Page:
'I've Had So Much Fun With Cops'

NOT showing at NBFF: Pray for Me: The Jason Jessee Movie

“By the end, we’re laughing so hard, we were hugging,” Jessee says. “He’s like, ‘If there’s anything to this, I’ll let you know.’”

Then Jessee tells me, “Vince doesn’t believe this story.”

It’s hard to believe anyone could go from there to there to here—but Jessee isn’t just anyone. “Jason’s told me before, you know, how hard it is to live up to [his] rep, because he always has to go bigger in whatever facet,” his friend, car customizer Cole Foster, says. “His rep precedes him; it’s what makes him, but it’s what might kill him.”

A date with destiny. Photo by John Gilhooley
A date with destiny. Photo by John Gilhooley
In Watsonville. Photo by Theo Douglas
In Watsonville. Photo by Theo Douglas

Recently, it almost did. In Watsonville, shopping for socks—Jessee says he only wears his socks once, and he only wears the striped athletic ones that come up over his calves—he said something wrong to a Mexican guy, and the man swung at him with a knife. And as Jessee stumbled out into the street, dodging the blade, it hit him that he was 36, and that this guy—who was arrested later that day, after stabbing someone else—was 19. And that if he, Jason Jessee—who has staked his career and his reputation on pushing his luck—isn’t dead yet, then maybe he’s not supposed to be.

“’Cause I’ve been waiting for this heart attack that never came,” he says, describing the last days and nights of his skateboard/clothing company, the Auto Modown, which he started with a loan from his dad after leaving Consolidated. It failed, and Jessee owed back taxes; he owed his dad $212,000 in start-up money; and he’d stopped paying his rent $40,000 ago. He tried to sleep, tried to die, on a couch: maybe the very one I’m sitting on. “I thought if I laid on the couch, I could will it,” he says. “But I couldn’t.”

What’s next? David Rogerson, the Pray for Me producer, withdrew the film from consideration for the recent Newport Beach Film Festival—where this year’s Best Picture Oscar winner, Crash, debuted—after I got my hands on a copy. He has a friend in the movie business, and, Rogerson says, they want to start hitting “the real festivals—maybe even Cannes.” But if Pray for Me goes to France, Jason Jessee will be staying home. He’s been grounded since Jan. 4, when he was taken off Frontier Air Flight 169 in handcuffs at the San Jose airport, by San Jose police and FBI agents. Passengers, it was reported, had seen him writing in a journal with the words “suicide bomber” hand-written on the cover, “acting bizarrely,” according to the San Jose Mercury News, and “clutching his backpack.”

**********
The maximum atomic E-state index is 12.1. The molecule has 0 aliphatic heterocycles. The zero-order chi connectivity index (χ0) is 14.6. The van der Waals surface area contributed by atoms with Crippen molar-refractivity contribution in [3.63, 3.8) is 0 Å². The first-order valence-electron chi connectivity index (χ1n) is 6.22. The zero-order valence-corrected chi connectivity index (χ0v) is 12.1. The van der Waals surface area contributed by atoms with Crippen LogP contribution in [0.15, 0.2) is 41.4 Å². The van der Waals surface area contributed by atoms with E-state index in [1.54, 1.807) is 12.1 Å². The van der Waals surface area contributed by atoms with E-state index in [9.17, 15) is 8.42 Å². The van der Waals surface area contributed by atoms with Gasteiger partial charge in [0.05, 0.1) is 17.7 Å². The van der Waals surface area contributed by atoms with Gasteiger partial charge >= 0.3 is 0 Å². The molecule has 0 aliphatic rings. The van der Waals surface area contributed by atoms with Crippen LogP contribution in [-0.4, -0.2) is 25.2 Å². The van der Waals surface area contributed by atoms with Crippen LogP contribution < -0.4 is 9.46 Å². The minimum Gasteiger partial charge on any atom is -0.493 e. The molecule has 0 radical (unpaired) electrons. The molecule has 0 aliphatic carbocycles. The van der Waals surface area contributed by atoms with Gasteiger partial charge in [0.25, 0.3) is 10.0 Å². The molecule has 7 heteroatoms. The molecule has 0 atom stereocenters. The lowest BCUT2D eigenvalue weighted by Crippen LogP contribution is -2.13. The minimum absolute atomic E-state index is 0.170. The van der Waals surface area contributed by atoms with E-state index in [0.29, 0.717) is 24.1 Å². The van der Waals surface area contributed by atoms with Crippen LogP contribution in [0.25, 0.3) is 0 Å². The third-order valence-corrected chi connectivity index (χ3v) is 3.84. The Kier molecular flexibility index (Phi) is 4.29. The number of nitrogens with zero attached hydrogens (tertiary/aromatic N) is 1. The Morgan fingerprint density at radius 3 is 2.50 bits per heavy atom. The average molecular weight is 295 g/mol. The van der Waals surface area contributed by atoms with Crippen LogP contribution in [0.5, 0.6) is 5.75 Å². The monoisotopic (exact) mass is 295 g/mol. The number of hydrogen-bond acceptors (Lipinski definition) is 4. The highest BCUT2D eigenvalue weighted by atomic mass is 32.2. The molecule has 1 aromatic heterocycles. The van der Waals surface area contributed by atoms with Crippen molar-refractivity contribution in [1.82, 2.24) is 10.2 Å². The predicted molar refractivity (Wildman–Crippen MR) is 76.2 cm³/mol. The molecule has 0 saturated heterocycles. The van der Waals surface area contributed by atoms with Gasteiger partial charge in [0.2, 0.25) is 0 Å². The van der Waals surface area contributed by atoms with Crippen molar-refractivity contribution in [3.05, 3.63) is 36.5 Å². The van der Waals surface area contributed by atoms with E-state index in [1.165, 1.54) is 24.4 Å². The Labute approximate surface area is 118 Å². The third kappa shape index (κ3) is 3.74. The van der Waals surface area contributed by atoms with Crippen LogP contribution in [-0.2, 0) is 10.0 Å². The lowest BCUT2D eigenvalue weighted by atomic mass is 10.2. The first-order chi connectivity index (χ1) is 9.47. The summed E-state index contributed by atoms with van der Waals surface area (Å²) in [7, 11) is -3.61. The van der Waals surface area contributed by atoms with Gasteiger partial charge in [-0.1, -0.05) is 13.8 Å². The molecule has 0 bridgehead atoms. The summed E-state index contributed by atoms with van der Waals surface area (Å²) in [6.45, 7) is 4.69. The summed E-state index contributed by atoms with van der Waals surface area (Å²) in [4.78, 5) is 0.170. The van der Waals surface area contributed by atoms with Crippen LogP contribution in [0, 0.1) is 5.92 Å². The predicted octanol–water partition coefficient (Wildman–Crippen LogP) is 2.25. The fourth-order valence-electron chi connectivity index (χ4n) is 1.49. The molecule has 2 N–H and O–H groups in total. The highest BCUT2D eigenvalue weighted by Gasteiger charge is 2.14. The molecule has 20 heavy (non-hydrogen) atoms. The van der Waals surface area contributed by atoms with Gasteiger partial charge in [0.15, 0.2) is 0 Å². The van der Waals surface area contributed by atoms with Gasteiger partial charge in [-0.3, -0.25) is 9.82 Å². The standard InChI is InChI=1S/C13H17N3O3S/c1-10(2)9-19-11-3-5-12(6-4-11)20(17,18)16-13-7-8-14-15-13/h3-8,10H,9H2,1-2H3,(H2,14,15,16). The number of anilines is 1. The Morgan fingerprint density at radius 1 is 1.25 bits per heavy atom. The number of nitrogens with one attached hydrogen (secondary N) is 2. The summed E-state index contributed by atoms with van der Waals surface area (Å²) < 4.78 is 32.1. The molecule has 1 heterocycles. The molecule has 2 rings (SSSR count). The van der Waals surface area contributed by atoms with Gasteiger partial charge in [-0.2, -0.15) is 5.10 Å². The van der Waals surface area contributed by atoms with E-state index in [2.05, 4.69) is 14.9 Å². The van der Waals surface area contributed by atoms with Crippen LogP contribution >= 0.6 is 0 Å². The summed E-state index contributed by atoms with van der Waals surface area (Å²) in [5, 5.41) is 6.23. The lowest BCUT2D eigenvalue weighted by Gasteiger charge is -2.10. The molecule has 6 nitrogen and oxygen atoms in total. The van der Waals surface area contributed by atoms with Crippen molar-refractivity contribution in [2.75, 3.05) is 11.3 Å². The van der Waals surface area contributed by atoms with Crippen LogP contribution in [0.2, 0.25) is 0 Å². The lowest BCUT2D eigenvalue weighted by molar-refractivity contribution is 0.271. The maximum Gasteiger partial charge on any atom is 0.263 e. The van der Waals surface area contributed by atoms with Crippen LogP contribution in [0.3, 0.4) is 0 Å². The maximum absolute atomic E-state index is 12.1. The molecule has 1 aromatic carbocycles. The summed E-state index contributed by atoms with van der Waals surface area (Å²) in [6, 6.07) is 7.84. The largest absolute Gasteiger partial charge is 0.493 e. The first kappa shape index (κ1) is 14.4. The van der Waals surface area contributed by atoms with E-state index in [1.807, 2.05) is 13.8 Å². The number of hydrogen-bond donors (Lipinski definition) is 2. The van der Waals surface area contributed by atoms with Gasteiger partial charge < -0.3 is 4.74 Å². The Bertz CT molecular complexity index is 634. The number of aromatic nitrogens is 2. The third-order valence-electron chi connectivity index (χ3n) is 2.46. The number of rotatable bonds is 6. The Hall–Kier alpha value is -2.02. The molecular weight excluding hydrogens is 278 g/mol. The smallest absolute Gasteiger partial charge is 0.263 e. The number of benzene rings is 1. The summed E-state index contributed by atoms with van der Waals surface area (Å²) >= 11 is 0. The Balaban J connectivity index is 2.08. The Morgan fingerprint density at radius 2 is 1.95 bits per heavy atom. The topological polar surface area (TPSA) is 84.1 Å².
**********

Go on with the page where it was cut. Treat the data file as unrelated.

When the feds strip-searched him at the airport, he bent over and offered it up—Marlon Brando telling the cops, “My old man used to hit harder than that” in The Wild One. Except Brando as Johnny-the-biker had a world-weariness that Jessee still lacks. He walked off the plane apologizing in disbelief. “I really didn’t think it would ever happen,” he says. “I wanted to test the waters. I can create my own reality. I never thought they’d be frist—what is that word?—frisking me.” He considers meeting himself: “I’d hate to be a cop and have to say that: ‘Let me frisk you.’” Jessee thinks about how words sound, and this is the real reason he was busted.

Among the official publications he owns is a copy of the Pocket Partner: a thick, pocket-size paperback with emergency protocols, checklists and contacts for “policemen, firemen, paramedics, doctors, the military, government, and large and small businesses alike,” according to its website, thepocketpartner.com. Jessee likes knowing what people in charge do in certain situations, and so he bought a copy—but he thought the title sounded “like pocket pussy,” so he crossed it out with a black pen and wrote the infamous words “suicide bomber” on the cover. It’s a song by one of his favorite bands, the Highway Murderers. And later, passengers sitting next to him on the plane saw him reading it—and then the cops were waiting for him. He had computer discs on him with artwork for his skateboard company—and miscellaneous rambling letters to himself, which he’d typed out on his ancient typewriter, and assorted other personal documents, and the feds copied everything. They went through his cell phone; they took blood when he couldn’t pee in front of an agent, and they said they’d be making a follow-up visit. And everything he worried about but thought would never happen was finally happening.

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